“In the beginning was the Word, and the Word was with God, and the Word was God. He was in the beginning with God. All things came into being through him, and without him not one thing came into being. What has come into being in him was life, and the life was the light of all people. ... And the Word became flesh and lived among us, and we have seen his glory, the glory as of a father’s only son, full of grace and truth.” -- John 1:1-4, 14.
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Evidence for God

One of these days, I want to start a series on evidence for God. Until then, an exchange over at Vox Popoli gives a brief glimpse into the approach I will take.

John Loftus, the author of
Why I Became an Atheist: A Former Preacher Rejects Christianity, wrote:

I think because of this [cultural indoctrination] we ought to all be agnostics. Are you willing to join me in this? I argue that agnosticism is the default position. Anyone who leaves the default position has the burden of proof. I'm willing to accept this. Are you?


My response:

Of course not, because you make the fallacy that there is one default position.

Philosophy/theology is like geometry -- both start with "self-evident" truths which admit no proof. From there, a framework is constructed using reason. If that framework is self-consistent, then the task is to see which one corresponds best to "reality" (but even the nature of reality is different under each framework).

Furthermore, one's framework controls the types of evidence that can be seen. But, typically, the atheist/agnostic doesn't realize this, and so has a faulty hermeneutic for evaluating evidence.

Without knowing the details of these positions, it's impossible to correctly evaluate evidence.


Loftus also said,

I too protest the lack of evidence and care of God in our world. I do so by declaring myself an atheist. ... It’s an intellectual protest. Such a God is either impotent or uncaring. A distant God is not much different than none at all.


Typical atheist claptrap. “I don’t see any evidence for God. Yet, I don’t know what evidence God might provide, or even the type of evidence I might accept, or whether or not God will provide the evidence I deem acceptable. Furthermore, I haven’t even shown that I’m capable of even noticing that evidence, much less evaluating it correctly.”

God is distant? The irony of writing this at this time of year must escape him.

Long ago God spoke to our ancestors in many and various ways by the prophets, but in these last days he has spoken to us by a Son, whom he appointed heir of all things, through whom he also created the worlds. He is the reflection of God’s glory and the exact imprint of God’s very being, and he sustains all things by his powerful word. -- Hebrews 1:1-3a, NRSV.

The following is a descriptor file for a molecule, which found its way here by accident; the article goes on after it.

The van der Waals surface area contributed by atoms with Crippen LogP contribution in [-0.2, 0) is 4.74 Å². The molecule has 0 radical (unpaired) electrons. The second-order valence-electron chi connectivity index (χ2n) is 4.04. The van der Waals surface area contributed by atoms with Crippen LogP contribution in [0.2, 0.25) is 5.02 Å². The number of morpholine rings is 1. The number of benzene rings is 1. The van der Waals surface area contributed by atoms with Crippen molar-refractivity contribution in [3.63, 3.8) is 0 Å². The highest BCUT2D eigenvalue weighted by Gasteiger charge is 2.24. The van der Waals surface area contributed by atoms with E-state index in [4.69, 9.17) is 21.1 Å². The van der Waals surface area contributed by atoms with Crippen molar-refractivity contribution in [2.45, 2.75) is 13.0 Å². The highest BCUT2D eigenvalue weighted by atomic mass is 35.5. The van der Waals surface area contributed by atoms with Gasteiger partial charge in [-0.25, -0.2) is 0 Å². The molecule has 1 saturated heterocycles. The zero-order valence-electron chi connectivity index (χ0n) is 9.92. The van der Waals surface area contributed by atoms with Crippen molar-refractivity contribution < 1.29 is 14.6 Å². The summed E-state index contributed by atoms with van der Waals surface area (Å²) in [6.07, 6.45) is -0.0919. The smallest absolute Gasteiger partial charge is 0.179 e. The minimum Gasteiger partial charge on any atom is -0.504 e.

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Global Warming

My take on the theory of anthropogenic global warming is best summed up by Newton’s third law of academics: For every PhD there is an equal and opposite PhD.

A SlashDot poster asked, “Why Are People Getting Worked Up?” and said:

Regardless if global warming is a problem, we should ALL strive to lessen our effect on the environment. Restricting emissions that may not heat up the planet, BUT have noticeable problems on health of humans and wildlife. I feel like I have to remind people that even if global warming is false we should always do what we can to conserve our resources and lessen pollution.


My response was modded +5, Insightful:

If I were to be "worked up" it would be because it is not rational to do the right thing for the wrong reasons. And when I'm told, "oh, well, even if the conclusion of AGW is wrong it still means we need to do such and such" then I become immediately suspicious. I don't like handwaving. The data should stand, or fall, on it's own merits.


Having to resort to an
appeal to consequences to make one’s case makes me immediately suspicious that the case is not strong enough to stand on its own.
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Proud Father, III

Today, my son told me that this semester he earned his Master of Mechanical Engineering from the University of Illinois. On to his PhD.
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Serenade

In which I feed a horse, Serenade, a carrot. Rachel took the video with my iPhone.

Proud Father, II

My daughter received her first college acceptance letter today from Liberty University. She is waiting to hear from SCAD, and is contemplating applying to Belhaven College. View her portfolio.